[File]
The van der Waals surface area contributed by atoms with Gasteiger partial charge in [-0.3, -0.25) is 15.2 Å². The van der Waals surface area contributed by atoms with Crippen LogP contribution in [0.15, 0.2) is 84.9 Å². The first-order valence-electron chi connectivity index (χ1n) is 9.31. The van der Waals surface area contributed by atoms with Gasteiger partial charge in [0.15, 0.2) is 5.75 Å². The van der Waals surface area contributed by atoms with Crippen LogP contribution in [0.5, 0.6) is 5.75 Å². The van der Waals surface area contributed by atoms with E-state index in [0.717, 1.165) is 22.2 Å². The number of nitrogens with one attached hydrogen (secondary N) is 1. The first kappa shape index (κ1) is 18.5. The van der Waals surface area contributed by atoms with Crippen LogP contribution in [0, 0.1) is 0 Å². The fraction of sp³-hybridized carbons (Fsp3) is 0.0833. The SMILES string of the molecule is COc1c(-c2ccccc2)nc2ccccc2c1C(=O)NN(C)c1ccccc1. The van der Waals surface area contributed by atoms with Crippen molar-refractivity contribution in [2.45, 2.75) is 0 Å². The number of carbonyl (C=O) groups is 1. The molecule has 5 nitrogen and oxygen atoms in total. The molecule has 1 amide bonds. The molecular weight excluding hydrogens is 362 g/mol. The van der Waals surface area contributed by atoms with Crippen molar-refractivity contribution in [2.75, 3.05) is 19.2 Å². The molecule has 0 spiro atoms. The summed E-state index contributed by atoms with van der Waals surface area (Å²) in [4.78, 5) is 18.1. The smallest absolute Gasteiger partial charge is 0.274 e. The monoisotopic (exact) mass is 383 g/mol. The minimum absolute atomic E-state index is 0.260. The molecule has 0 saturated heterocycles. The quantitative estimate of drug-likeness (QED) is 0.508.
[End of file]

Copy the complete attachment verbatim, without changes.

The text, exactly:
The van der Waals surface area contributed by atoms with Gasteiger partial charge in [-0.3, -0.25) is 15.2 Å². The van der Waals surface area contributed by atoms with Crippen LogP contribution in [0.15, 0.2) is 84.9 Å². The first-order valence-electron chi connectivity index (χ1n) is 9.31. The van der Waals surface area contributed by atoms with Gasteiger partial charge in [0.15, 0.2) is 5.75 Å². The van der Waals surface area contributed by atoms with Crippen LogP contribution in [0.5, 0.6) is 5.75 Å². The van der Waals surface area contributed by atoms with E-state index in [0.717, 1.165) is 22.2 Å². The number of nitrogens with one attached hydrogen (secondary N) is 1. The first kappa shape index (κ1) is 18.5. The van der Waals surface area contributed by atoms with Crippen LogP contribution in [0, 0.1) is 0 Å². The fraction of sp³-hybridized carbons (Fsp3) is 0.0833. The SMILES string of the molecule is COc1c(-c2ccccc2)nc2ccccc2c1C(=O)NN(C)c1ccccc1. The van der Waals surface area contributed by atoms with Crippen molar-refractivity contribution in [2.45, 2.75) is 0 Å². The number of carbonyl (C=O) groups is 1. The molecule has 5 nitrogen and oxygen atoms in total. The molecule has 1 amide bonds. The molecular weight excluding hydrogens is 362 g/mol. The van der Waals surface area contributed by atoms with Crippen molar-refractivity contribution in [2.75, 3.05) is 19.2 Å². The molecule has 0 spiro atoms. The summed E-state index contributed by atoms with van der Waals surface area (Å²) in [4.78, 5) is 18.1. The smallest absolute Gasteiger partial charge is 0.274 e. The monoisotopic (exact) mass is 383 g/mol. The minimum absolute atomic E-state index is 0.260. The molecule has 0 saturated heterocycles. The quantitative estimate of drug-likeness (QED) is 0.508.